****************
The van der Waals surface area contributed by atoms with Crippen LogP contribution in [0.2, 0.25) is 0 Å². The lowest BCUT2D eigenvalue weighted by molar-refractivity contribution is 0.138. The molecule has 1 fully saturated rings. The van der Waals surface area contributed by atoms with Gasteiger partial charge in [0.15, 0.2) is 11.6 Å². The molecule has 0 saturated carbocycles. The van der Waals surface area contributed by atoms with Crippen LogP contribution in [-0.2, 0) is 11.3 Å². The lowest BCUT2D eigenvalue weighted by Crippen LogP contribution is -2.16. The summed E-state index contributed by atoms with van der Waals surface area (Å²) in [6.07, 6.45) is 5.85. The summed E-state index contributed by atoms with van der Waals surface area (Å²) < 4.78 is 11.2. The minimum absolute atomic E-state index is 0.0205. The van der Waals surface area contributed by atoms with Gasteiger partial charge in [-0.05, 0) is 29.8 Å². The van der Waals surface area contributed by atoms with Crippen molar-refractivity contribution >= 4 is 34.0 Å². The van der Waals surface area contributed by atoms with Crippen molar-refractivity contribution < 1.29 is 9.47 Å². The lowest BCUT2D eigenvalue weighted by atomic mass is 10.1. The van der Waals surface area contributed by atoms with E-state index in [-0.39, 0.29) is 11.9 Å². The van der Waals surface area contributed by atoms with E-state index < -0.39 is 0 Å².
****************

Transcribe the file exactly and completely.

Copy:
The van der Waals surface area contributed by atoms with Crippen LogP contribution in [0.2, 0.25) is 0 Å². The lowest BCUT2D eigenvalue weighted by molar-refractivity contribution is 0.138. The molecule has 1 fully saturated rings. The van der Waals surface area contributed by atoms with Gasteiger partial charge in [0.15, 0.2) is 11.6 Å². The molecule has 0 saturated carbocycles. The van der Waals surface area contributed by atoms with Crippen LogP contribution in [-0.2, 0) is 11.3 Å². The lowest BCUT2D eigenvalue weighted by Crippen LogP contribution is -2.16. The summed E-state index contributed by atoms with van der Waals surface area (Å²) in [6.07, 6.45) is 5.85. The summed E-state index contributed by atoms with van der Waals surface area (Å²) < 4.78 is 11.2. The minimum absolute atomic E-state index is 0.0205. The van der Waals surface area contributed by atoms with Gasteiger partial charge in [-0.05, 0) is 29.8 Å². The van der Waals surface area contributed by atoms with Crippen molar-refractivity contribution >= 4 is 34.0 Å². The van der Waals surface area contributed by atoms with Crippen molar-refractivity contribution < 1.29 is 9.47 Å². The lowest BCUT2D eigenvalue weighted by atomic mass is 10.1. The van der Waals surface area contributed by atoms with E-state index in [-0.39, 0.29) is 11.9 Å². The van der Waals surface area contributed by atoms with E-state index < -0.39 is 0 Å².